Manslaughter charges dropped in death of Penn State fraternity pledge
BELLEFONTE, Pa. — A state judge in Pennsylvania threw out involuntary manslaughter charges Friday against eight fraternity members and the Beta Theta Pi fraternity in connection with the death this year of Penn State sophomore Timothy Piazza following an initiation ritual involving alcohol.
All aggravated and simple assault charges stemming from the 2016 rush period also were tossed out by Magisterial District Judge Allen Sinclair in Centre County, Pennsylvania.
Piazza, 19, died following his first night pledging Beta Theta Pi, a fraternity that was supposed to be alcohol-free as a result of a suspension eight years ago. The university, which claims it was not responsible for enforcing the alcohol prohibition, has permanently banned the fraternity from operating on campus.
An attorney for Piazza’s parents said after the hearing that the remaining charges against 14 fraternity members are serious and could result in jail time, if the defendants are found guilty.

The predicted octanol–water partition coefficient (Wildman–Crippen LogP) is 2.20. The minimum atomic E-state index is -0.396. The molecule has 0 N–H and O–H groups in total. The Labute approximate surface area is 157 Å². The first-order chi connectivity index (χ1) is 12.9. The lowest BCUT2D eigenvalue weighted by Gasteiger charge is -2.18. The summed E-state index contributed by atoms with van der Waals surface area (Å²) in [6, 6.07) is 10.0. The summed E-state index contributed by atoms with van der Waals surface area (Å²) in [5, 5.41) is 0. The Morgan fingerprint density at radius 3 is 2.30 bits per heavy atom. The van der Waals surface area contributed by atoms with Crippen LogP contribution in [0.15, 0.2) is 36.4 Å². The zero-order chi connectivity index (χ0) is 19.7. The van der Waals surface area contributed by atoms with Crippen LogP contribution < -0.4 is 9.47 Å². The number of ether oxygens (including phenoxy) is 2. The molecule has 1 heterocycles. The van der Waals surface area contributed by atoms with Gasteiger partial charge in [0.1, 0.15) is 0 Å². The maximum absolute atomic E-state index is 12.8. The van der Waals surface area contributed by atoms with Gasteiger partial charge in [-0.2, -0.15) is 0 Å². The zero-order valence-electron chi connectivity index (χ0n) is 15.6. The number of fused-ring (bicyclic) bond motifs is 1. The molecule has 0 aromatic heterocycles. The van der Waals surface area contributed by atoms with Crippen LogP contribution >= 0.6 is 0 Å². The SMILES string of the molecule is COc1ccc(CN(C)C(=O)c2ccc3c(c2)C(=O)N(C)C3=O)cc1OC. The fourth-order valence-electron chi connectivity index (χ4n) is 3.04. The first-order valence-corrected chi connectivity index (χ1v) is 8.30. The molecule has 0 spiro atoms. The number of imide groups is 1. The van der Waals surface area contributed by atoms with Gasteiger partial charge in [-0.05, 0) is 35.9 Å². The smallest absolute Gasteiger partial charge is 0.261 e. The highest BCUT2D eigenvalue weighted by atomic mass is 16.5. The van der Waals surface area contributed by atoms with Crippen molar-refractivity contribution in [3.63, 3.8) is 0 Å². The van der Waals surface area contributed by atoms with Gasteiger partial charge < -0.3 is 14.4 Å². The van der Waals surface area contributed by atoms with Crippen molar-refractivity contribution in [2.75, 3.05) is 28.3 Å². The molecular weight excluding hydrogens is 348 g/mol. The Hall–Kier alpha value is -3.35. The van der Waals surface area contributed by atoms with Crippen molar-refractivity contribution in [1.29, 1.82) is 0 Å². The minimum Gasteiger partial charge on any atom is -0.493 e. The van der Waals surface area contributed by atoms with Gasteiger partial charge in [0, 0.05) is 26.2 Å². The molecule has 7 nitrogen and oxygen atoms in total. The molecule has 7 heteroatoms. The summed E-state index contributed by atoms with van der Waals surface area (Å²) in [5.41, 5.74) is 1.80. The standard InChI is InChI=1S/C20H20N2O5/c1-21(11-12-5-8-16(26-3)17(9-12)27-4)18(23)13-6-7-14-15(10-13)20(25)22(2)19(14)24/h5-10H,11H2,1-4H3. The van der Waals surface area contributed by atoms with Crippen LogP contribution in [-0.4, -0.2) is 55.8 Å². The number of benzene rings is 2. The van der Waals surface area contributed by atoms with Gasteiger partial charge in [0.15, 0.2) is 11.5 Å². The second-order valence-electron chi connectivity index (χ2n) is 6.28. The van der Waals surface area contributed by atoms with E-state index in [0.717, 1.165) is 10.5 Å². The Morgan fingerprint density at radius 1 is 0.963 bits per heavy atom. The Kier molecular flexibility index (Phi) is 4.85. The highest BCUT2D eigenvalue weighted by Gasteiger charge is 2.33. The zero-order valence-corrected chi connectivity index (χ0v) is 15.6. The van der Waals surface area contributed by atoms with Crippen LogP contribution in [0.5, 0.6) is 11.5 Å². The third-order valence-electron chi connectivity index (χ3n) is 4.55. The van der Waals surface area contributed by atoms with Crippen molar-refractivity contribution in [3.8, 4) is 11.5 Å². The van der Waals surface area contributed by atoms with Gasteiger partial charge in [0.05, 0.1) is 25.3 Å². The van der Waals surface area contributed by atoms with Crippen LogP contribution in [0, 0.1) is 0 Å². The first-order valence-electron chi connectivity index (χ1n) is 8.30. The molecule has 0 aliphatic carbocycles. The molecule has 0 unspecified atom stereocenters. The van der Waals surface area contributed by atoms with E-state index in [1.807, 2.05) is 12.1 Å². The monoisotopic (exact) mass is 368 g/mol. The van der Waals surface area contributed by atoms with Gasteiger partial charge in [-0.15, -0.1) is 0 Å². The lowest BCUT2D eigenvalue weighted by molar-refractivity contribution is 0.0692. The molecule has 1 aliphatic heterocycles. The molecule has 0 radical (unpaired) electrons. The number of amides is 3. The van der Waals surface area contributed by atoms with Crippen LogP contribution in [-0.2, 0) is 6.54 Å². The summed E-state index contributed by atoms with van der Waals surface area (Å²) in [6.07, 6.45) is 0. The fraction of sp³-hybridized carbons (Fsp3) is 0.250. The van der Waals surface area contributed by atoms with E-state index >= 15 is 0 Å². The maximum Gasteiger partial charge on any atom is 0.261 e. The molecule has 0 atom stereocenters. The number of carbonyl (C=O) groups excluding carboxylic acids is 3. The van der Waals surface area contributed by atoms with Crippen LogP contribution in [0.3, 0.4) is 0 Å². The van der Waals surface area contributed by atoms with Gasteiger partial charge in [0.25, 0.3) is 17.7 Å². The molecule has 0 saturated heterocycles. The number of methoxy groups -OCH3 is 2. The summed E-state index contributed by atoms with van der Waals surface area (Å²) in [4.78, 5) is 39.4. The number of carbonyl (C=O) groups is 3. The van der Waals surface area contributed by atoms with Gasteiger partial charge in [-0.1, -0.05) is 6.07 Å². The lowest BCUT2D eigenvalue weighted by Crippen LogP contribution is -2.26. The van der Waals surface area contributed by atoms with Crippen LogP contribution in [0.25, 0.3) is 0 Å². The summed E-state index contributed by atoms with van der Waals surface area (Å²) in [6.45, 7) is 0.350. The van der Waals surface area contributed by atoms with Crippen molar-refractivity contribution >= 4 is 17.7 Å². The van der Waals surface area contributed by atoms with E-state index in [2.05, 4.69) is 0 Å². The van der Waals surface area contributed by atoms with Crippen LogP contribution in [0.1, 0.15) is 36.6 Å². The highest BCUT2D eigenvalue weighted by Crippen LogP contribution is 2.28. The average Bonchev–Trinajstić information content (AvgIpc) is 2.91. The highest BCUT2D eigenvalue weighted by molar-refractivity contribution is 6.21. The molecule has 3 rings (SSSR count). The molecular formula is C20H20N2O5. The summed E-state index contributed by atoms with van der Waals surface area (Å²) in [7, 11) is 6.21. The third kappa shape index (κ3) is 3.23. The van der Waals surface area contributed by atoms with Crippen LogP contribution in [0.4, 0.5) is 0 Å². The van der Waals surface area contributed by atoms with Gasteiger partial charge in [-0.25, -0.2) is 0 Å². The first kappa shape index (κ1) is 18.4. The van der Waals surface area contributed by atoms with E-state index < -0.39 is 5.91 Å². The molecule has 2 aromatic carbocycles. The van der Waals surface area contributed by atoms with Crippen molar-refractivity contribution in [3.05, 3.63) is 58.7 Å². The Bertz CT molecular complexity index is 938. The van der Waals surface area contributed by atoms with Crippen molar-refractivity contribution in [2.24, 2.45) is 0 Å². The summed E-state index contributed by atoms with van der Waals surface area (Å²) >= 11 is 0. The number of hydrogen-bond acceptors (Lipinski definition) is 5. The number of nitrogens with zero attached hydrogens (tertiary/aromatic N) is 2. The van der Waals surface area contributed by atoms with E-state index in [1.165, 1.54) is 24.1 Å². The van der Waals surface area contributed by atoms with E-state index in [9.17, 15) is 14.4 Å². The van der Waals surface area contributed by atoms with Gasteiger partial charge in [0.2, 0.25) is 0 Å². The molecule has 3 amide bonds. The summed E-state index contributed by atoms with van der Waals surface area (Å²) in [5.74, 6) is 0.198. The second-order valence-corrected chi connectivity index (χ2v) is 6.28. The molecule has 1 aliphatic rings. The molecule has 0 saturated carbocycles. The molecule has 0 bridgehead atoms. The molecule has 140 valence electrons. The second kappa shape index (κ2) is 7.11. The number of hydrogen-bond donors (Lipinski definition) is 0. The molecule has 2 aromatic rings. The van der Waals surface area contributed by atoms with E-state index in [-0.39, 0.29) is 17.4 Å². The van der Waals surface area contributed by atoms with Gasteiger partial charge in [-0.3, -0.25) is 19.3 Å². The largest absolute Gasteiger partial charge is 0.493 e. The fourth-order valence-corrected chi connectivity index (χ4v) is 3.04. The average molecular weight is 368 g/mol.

Piazza’s death — after a series of falls, including one down a flight of stairs — led to one of the largest criminal indictments against a fraternity and its members in recent history. More than 1,000 counts were levied against 18 Beta Theta Pi members, including eight who were charged with involuntary manslaughter and aggravated assault.
After Friday’s ruling, four fraternity brothers are no longer facing charges. Ryan McCann, Lucas Rockwell and Braxton Becker had been charged with tampering with evidence. a Joseph Ems is no longer facing a charge of reckless endangerment.
Several fraternity members were bound over for trial on charges including hazing, furnishing alcohol, reckless endangerment, and tampering with evidence.
Two fraternity brothers who were charged with evidence-tampering — Ryan Foster and Ed Gilmartin — waived their right to this hearing, so their charges will proceed to trial.
District Attorney Stacy Parks Miller said after the hearing that she will refile the charges that were dropped, including involuntary manslaughter. She believes the grand jury found enough probable cause and the judge erred in his decision, she said.